Allied Fiber CEO Hunter Newby and his longtime joint venture partner Amerimar Enterprises, Inc. are today announcing a new carrier hotel venture, Netrality Properties, which hopes to compete in the interconnection world by not charging monthly recurring interconnection fees. (See Amerimar, Newby Launch Netrality, New Carrier Hotel Firm.)
Newby, a well-known figure in the competitive carrier space as Allied Fiber LLC 's founder, began his career at Telx, still a leading carrier hotel company. Outspoken on many topics, Newby has long advocated carrier interconnection without monthly recurring fees. Netrality currently operates four carrier hotel sites, but has aggressive expansion plans, according to CEO Jerry Marshall. The four existing properties include 325 Hudson Street in New York, owned through a joint venture with Jamestown, LP; 401 North Broad Street in Philadelphia; 1102 Grand in Kansas City; and 717 South Wells in Chicago.
The facilities include colocation facilities and a meet-me room for interconnection. Network operators pay for the space and power of the colocation and for a home-run connection to the meet-me room, as well as rack space there and a one-time interconnection charge, but do not pay recurring interconnection fees once that is established.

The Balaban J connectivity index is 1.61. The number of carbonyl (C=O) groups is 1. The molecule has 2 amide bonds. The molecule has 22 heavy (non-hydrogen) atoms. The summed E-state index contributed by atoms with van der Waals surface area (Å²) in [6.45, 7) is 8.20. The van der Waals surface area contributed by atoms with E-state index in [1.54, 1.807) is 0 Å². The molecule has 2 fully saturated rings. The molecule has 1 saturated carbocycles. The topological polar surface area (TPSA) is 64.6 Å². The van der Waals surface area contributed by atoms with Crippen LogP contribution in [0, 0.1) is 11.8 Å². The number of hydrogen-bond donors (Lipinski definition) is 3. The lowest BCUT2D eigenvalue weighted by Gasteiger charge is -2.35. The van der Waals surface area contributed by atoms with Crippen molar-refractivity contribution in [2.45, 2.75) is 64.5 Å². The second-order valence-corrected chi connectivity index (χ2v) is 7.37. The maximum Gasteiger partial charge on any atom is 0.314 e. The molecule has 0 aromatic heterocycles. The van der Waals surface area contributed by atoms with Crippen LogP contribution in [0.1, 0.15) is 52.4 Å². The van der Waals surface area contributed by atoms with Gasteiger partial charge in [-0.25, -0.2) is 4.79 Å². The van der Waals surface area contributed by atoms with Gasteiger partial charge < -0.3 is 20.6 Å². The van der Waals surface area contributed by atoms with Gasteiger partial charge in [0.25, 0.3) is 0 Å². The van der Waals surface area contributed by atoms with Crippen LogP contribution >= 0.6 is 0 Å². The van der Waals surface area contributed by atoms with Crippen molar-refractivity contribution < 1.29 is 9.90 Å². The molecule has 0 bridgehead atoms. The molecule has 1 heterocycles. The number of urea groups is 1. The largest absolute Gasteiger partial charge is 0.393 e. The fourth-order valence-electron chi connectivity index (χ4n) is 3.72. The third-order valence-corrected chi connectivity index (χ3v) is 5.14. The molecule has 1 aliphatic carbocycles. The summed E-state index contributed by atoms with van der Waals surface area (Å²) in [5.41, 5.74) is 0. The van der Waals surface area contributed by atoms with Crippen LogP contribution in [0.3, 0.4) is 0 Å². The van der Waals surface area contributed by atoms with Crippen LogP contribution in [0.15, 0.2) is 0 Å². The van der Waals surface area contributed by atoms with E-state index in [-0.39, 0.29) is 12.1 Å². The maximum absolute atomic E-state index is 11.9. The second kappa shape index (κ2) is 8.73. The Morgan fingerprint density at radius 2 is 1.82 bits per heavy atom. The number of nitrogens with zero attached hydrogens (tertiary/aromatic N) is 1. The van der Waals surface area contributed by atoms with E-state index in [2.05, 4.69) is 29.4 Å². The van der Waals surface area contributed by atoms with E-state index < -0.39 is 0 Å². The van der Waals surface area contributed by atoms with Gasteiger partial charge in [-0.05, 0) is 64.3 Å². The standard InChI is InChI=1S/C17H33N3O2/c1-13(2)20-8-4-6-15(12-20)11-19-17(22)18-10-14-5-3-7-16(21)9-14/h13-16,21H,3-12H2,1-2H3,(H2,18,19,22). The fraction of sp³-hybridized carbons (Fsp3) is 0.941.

Affordability and stability will be key competitive factors for Netrality, Marshall tells Light Reading in an interview. Network operators looking for carrier hotel facilities as points of presence, peering and interconnection points can look to a long-term direct relationship with the facility owner, he notes. Network operators have been affected in recent years by conversion of some interconnection facilities for other uses when the buildings were sold, forcing them to make other plans. By owning the buildings and the colocation/meet-me facilities, Netrality will enable more efficient long-term planning.
Netrality is in business for the long term, he notes, and is aggressively building out its footprint in both Tier 1 and Tier 2 markets with the expectation of hitting more than 3 million total square feet of carrier hotel space in the first quarter of 2015.
— Carol Wilson, Editor-at-Large, Light Reading